• The American Arbitration Association (AAA) has a specialised panel for mergers and acquisitions and joint ventures, featuring candidates with specific expertise in financial guarantees, purchase price adjustments, earn-out provisions, and so on.

In light of the above, PRIME Finance is an interesting alternative which caters specifically to the finance world. PRIME Finance stands for the Panel of Recognised International Market Experts in Finance. It is an institution that offers a number of products and services to help resolve disputes involving complex financial transactions. First established in 2012, PRIME Finance offers arbitrations and mediations governed by customised rules, as well as appointment of experts or consultants in any other dispute resolution process. The panel is composed of 180 legal and financial experts who have been carefully vetted by a selection committee, and includes sitting and retired judges, lawyers, bankers, regulators and academics.

PRIME Finance issued its own arbitration rules which are a modified version of the 2010 UNCITRAL Rules. It also entered into a co-operation agreement with the Permanent Court of Arbitration (PCA), meaning that all arbitrations will be administered by the PCA. It is also important to note that the International Swaps and Derivatives Association (ISDA®) has recognised the PRIME Finance Arbitration Rules as one of several arbitration rules for inclusion in its master agreements as an alternative to litigation. Some of the unique features of the rules are:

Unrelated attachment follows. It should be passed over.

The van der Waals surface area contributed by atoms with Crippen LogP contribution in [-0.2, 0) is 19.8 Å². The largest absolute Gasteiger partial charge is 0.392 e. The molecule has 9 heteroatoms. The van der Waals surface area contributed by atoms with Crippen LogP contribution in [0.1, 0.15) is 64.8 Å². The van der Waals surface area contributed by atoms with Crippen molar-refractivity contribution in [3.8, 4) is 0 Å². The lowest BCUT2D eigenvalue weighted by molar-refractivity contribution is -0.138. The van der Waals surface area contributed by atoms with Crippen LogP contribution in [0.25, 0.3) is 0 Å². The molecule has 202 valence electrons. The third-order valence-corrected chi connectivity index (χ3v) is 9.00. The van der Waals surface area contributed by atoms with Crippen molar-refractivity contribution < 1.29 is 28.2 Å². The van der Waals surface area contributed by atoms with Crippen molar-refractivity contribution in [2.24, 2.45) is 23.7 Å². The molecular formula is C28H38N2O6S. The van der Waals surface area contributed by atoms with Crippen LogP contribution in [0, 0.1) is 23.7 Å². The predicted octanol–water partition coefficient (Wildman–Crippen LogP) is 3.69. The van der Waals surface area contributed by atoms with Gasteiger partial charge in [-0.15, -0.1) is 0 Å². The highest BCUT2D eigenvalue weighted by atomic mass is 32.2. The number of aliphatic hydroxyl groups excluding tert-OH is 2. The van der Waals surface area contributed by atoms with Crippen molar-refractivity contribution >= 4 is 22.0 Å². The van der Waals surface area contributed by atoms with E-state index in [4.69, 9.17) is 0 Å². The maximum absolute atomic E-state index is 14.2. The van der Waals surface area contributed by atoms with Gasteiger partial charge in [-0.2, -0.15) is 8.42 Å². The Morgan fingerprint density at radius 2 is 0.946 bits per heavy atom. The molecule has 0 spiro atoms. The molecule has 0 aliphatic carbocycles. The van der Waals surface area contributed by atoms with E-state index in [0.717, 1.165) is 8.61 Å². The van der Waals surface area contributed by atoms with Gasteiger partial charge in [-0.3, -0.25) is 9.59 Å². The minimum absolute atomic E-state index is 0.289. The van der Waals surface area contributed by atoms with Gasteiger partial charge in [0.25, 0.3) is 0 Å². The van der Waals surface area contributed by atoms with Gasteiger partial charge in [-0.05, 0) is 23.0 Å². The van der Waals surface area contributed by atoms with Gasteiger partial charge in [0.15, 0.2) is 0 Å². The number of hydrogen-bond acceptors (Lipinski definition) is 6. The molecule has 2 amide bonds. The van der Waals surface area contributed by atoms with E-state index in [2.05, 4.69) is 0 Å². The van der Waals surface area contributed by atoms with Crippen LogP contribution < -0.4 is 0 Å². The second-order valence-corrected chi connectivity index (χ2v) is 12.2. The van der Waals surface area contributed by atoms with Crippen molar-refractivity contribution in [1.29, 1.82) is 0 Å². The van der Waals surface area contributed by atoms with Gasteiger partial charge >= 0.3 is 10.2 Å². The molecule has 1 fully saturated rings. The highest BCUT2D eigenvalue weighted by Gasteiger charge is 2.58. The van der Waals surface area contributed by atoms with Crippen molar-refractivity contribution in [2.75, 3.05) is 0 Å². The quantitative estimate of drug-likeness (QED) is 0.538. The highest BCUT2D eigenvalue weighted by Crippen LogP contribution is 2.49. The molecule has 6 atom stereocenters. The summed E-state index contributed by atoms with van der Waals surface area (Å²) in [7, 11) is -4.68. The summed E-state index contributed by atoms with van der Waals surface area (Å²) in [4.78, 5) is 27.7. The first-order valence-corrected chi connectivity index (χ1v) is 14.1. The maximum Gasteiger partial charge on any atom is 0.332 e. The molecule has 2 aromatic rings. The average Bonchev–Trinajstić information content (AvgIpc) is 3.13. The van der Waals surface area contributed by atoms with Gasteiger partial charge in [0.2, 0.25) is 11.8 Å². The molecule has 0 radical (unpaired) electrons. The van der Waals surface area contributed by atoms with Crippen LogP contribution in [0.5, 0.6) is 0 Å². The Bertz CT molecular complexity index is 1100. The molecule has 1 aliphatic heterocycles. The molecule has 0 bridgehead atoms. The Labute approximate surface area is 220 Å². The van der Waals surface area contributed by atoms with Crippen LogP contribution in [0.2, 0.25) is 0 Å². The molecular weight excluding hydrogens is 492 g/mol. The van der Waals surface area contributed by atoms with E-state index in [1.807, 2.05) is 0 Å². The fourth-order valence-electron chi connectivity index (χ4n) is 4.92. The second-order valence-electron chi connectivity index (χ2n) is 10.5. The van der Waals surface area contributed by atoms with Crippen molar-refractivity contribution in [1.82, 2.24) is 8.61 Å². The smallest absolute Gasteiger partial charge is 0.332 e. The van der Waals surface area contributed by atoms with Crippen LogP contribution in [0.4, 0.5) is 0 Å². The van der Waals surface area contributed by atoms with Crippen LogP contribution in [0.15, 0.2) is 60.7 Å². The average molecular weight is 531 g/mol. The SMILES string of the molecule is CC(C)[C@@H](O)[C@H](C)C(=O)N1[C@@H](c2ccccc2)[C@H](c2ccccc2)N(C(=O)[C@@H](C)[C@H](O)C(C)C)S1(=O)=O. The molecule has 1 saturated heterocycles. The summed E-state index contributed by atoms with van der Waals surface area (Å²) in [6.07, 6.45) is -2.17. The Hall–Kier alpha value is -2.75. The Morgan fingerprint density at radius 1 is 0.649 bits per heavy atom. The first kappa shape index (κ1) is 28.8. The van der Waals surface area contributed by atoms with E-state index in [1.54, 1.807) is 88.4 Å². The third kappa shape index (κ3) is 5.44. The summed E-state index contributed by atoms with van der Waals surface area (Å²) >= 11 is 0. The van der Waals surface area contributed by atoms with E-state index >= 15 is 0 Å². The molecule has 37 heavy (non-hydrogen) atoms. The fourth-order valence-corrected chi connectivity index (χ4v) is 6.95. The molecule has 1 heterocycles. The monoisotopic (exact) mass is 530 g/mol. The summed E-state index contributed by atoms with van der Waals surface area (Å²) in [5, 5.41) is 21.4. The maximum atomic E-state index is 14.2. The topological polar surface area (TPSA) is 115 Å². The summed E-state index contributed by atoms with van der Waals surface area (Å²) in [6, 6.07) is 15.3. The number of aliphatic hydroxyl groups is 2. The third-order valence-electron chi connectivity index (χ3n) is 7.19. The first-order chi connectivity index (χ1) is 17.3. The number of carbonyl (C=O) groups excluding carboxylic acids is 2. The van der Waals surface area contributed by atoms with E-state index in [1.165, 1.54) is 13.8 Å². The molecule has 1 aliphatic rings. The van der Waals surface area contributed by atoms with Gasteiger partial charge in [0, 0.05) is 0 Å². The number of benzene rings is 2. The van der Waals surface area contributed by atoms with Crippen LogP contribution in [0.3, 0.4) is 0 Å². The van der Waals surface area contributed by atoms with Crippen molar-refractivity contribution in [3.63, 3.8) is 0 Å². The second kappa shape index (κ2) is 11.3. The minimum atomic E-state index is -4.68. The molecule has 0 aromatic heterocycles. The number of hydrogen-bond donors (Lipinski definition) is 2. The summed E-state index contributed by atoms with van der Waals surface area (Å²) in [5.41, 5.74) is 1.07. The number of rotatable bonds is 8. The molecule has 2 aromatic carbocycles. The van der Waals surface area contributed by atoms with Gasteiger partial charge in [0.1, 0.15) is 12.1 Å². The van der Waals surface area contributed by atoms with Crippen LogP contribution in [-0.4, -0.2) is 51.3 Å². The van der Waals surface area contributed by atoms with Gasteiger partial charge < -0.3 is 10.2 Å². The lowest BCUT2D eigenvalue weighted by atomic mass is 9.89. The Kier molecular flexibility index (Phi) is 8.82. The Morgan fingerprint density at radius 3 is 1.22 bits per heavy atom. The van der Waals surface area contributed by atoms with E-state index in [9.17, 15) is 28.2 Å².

• The secretary-general of the PCA acts as the appointing authority when parties are unable to agree on appointment of arbitrators (article 6).
  • Parties, arbitrators or the appointing authority may appoint arbitrators who are not included on the PRIME Finance list of experts (article 10a).
  • The regulation of the currency of the award and rates of interest are specifically dealt with (articles 38 and 39).
  • Tribunals may take into consideration any tax consequences of the amounts payable under the award (article 40).
  • Reflecting the market need for speedy resolution of disputes, several provisions and annexes allow parties to shorten time frames of arbitral proceedings (for example, article 2a allows for expedited proceedings, and article 26b and annex D allow for fast track proceedings leading to an award within 30 to 60 days).

PRIME Finance confirmed that it has not yet convened a panel under its rules, but noted that some market participants have included a PRIME Finance arbitration clause in its contract. Its secretariat confirmed that it provides assistance to parties wanting to contact a specific expert from the panel, or where a party is looking to draw up a list of panel members for a particular matter, and that various panel members have been involved in expert review panels set up by the determinations committee, previously overseen by the ISDA, relating to credit default swaps.


While the art and sport sectors are particularly niche in terms of subject matter and involve a relatively small circle of users, finance is, by nature, a much broader topic which is arguably intertwined with most commercial transactions. It is perhaps not surprising, therefore, that the generalist institutions have made efforts to accommodate the finance sector in ways that they have not for art and sport. The second part of this blog will look at how the sectors of energy, construction, maritime and aviation have been effected by specialised arbitration, and consider the steps generally taken by the generalist institutions.

Leave a Reply

Your email address will not be published. Required fields are marked *

Share this post on: